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“Right Over the Plate” with the Two Georges

Review by Colin James Sanders

Some End
George Bowering
West Broadway
George Stanley
A flip book, New Star Books, 2018

Broadly configured, the poets George Stanley (born San Francisco, 1937) and George Bowering (Penticton, B.C., 1935) are in danger of becoming venerable. Their blood-lines are well-known: between them, they have been inspired and influenced by the poetry of Charles Olson, Robert Creeley, John Wieners, Le Roi Jones (Amira Baraka), Jack Spicer, Robert Duncan, Robin Blaser, Josephine Miles, Helen Adams, in addition to Allen Ginsberg, Michael McClure, and other alternative and counter-cultural, largely non-academic, poets anthologized, along with others, in Don Allen’s (1960) The New American Poetry – all this by way of introduction to the new flip book they have jointly published with New Star Books.

By way of context, Stanley moved to Vancouver in 1971, and following a relationship break up, went to live with George and Angela Bowering and others, on York Street in Khatsahlano. Bowering has reflected, “I could never have predicted such a long friendship when I knew George only as one of the poetry gods from San Francisco, but one who, inexplicably, wound up living in north-central BC. And one whose work I have admired and adored for the past quarter-century. ‘Love and poetry,’ was George’s inscription on the flyleaf of my copy of Gentle Northern Summer. Love and poetry, George.”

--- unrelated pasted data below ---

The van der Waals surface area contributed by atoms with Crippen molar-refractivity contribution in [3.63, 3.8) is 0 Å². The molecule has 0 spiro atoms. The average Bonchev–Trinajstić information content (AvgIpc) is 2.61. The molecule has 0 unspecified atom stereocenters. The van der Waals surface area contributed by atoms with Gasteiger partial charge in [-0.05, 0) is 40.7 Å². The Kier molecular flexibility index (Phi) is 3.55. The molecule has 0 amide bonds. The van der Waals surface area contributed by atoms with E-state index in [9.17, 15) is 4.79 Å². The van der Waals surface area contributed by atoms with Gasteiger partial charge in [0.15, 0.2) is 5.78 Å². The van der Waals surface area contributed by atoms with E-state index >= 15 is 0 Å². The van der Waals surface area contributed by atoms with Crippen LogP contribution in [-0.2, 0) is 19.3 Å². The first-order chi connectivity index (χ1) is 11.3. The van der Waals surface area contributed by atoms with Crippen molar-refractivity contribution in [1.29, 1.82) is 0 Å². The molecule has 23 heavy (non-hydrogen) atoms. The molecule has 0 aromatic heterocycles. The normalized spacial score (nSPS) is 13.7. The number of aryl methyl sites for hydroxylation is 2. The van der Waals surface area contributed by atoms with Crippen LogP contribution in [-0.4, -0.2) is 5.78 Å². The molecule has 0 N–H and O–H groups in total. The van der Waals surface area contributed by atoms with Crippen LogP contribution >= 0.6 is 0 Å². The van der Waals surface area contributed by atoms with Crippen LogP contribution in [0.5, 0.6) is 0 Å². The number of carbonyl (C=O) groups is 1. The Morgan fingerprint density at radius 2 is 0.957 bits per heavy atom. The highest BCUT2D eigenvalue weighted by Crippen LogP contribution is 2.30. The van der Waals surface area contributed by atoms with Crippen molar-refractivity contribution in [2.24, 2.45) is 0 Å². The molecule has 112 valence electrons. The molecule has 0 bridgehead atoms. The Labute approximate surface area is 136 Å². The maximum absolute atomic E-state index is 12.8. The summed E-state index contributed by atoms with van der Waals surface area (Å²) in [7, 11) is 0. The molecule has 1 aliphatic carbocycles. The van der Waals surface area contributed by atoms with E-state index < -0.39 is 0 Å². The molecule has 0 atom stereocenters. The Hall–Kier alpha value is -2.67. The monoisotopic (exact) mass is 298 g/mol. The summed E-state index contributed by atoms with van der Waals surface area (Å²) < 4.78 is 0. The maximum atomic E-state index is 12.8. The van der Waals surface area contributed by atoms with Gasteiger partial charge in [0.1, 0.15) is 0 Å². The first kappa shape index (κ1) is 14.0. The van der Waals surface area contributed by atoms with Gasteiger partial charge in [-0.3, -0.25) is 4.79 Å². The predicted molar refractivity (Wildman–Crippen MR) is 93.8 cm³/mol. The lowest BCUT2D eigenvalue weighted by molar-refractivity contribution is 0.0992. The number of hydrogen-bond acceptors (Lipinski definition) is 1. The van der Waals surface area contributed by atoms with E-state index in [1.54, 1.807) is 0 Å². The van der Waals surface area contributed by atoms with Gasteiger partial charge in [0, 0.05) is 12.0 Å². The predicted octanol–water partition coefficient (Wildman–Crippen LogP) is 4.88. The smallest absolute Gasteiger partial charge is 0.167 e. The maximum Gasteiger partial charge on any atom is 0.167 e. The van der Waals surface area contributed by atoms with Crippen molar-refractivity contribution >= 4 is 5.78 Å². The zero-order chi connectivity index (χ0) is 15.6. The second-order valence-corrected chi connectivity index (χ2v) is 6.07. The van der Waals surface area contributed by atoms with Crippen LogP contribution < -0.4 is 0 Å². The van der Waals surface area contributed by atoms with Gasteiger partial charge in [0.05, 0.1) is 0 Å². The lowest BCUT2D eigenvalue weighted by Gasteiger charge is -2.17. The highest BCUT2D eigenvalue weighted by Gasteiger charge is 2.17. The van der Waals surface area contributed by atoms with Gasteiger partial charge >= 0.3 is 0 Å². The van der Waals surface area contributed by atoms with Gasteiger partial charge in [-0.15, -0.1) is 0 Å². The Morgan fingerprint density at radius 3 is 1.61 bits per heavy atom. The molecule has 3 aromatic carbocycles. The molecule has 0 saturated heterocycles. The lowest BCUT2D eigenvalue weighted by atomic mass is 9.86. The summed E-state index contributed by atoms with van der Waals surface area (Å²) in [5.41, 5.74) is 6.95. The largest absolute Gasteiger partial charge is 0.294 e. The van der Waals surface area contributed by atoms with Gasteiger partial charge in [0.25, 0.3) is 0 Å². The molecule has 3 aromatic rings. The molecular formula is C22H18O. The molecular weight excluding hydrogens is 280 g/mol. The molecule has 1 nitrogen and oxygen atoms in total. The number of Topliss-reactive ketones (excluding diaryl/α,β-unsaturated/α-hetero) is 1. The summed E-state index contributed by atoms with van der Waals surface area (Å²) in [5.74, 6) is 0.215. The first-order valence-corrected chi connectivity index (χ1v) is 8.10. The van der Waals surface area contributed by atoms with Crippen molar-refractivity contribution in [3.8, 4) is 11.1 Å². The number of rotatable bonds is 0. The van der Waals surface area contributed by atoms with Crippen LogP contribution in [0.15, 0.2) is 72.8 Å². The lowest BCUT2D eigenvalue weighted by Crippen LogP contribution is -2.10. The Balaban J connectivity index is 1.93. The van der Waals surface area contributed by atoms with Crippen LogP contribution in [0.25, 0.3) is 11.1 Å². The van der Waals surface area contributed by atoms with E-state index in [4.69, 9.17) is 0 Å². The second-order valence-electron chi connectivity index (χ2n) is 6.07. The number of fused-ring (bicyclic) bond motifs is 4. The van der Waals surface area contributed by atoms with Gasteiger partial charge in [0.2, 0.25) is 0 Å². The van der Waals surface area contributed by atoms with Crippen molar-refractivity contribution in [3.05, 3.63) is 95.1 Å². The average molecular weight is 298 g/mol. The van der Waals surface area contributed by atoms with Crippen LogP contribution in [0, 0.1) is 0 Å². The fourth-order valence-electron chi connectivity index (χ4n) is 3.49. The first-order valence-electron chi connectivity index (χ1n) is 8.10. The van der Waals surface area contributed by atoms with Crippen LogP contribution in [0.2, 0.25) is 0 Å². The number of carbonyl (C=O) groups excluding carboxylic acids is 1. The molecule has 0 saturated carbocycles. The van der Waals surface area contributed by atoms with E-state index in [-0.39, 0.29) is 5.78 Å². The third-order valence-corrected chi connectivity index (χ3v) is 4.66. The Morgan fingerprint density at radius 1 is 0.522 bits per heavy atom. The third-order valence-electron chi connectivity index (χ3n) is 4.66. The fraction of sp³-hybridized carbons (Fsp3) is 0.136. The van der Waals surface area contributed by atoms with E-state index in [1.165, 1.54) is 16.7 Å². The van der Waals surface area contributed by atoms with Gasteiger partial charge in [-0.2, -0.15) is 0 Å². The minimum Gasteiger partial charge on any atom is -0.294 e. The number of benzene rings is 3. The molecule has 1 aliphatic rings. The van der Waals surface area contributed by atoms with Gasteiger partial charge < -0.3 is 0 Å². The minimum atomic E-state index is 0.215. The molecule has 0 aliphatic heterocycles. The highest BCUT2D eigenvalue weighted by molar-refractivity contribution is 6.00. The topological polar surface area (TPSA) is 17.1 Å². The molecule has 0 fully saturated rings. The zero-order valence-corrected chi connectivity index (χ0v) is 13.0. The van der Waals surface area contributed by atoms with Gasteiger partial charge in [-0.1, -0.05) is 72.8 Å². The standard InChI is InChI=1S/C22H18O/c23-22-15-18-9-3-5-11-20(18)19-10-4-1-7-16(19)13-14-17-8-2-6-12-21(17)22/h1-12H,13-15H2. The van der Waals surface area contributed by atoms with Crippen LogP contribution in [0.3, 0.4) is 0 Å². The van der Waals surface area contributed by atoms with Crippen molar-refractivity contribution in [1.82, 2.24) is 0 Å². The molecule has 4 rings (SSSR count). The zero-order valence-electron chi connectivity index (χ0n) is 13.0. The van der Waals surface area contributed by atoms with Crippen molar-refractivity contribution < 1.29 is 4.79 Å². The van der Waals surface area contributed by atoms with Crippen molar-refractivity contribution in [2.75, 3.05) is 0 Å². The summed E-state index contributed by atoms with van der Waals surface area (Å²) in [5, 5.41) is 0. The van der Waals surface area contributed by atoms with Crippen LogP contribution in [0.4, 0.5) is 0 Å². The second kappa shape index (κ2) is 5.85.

Bowering attended UBC in the early 1960s and was a co-founder and editor of the poetry journal TISH. Other cofounders included poets Fred Wah, Jamie Reid, David Dawson and Frank Davey. Pauline Bunting has noted that others active in the group,” though not officially editors, included Lionel Kearns, Daphne Buckle [Marlatt], Gladys Hindmarch, and Robert Hogg.”i

Stanley, born into an Irish Catholic family, describes himself now as “a Catholic atheist.” His old friend Jamie Reid (they first met in 1964 at Gino and Carlo’s bar in North Beach, San Francisco) wrote in his poem, “Message to and from”: “George has a kind of taut Jesuit calm / that cover up his in-dwelling human kindness, his desire / to find a place he is in…”,ii while Bowering has written, “His parents knew how to be Irish, giving one son to the Church & letting the / other become a poet…” As an intimate of the San Francisco circle gathered around Jack Spicer that attended his seminal Poetry as Magic Workshop, Stanley’s friends and acquaintances included Robin Blaser, Robert Duncan, Ebbe Borregaard, Joanne Kyger, Richard Brautigan, Ron Loewinsohn, and Stan Persky, whom Stanley met in 1958, was to become a close friend.iii At the Berkeley Poetry Conference in 1965 Stanley read from his work, alongside Robin Blaser and Richard Duerden.